In my own research leading up to this guest editorship, I found that one of the central dichotomies is that social media and networked technologies are both sites of potential danger for girls and young women as well as thriving sites of healthy discourse, community development, and freedom from repressive social structures. Indeed, while online sites are notorious for cyberviolence, increased risk, and vulnerability, they are similarly acknowledged for their emancipatory and empowering characteristics in supporting girls’ voices, enabling advocacy through public sharing, and for building communities. It is clear that social media and networked technologies are, for many, a now engrained part of daily life, so, necessarily, this contrast is negotiated in the articles in this issue. Rather than advocating that girls should shy away from online social participation, contributors recognize that it is imperative that nonviolent approaches, tools, and theory be developed to better support girls in their engagement with these technologies.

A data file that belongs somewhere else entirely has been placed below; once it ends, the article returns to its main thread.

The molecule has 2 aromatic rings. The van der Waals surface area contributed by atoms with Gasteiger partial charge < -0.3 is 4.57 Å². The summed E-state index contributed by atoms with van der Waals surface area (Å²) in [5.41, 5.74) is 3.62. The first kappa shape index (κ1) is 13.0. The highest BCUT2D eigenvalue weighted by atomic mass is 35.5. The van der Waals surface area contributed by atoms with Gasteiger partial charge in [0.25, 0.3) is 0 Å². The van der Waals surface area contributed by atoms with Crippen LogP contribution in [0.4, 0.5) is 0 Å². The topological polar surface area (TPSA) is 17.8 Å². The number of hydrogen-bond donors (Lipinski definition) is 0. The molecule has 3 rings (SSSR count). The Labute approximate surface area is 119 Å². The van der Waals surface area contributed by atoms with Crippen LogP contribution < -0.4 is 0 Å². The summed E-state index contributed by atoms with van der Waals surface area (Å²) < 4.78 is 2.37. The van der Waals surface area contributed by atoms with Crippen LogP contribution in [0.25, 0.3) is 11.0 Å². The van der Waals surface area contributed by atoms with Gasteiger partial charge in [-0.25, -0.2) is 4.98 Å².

Several questions posed in our call for proposals have come to frame this issue. We ask how technologies that disseminate and advocate violence against girls and young women (such as those perpetuating rape culture, recruiting girls into sex work, and enabling child trafficking, for example) might be redesigned, intercepted, or reappropriated as technologies of nonviolence. What measures are already being taken, by whom (social media companies, universities, and public schools, for instance), and with what effect? How might advances, both theoretical and practice-based, in addressing violence against girls and young women include the development and testing of new apps and software? Can the creation of grassroots technologies serve at-risk populations? How do existing policy frameworks seek to create nonviolent environments for online technologies, and in what ways do they fall short? What public infrastructures—like law enforcement, for example— are required to respond to these technologies, and how might they succeed in protecting girls, or fail by reinforcing normative patriarchal values and practices? How might mobile technologies designed for nonviolence meet the needs of diverse groups of girls and young women such as LGBTQ, Indigenous, and racial minority girls, as well as girls with disabilities and those of other marginalized populations both visible and invisible?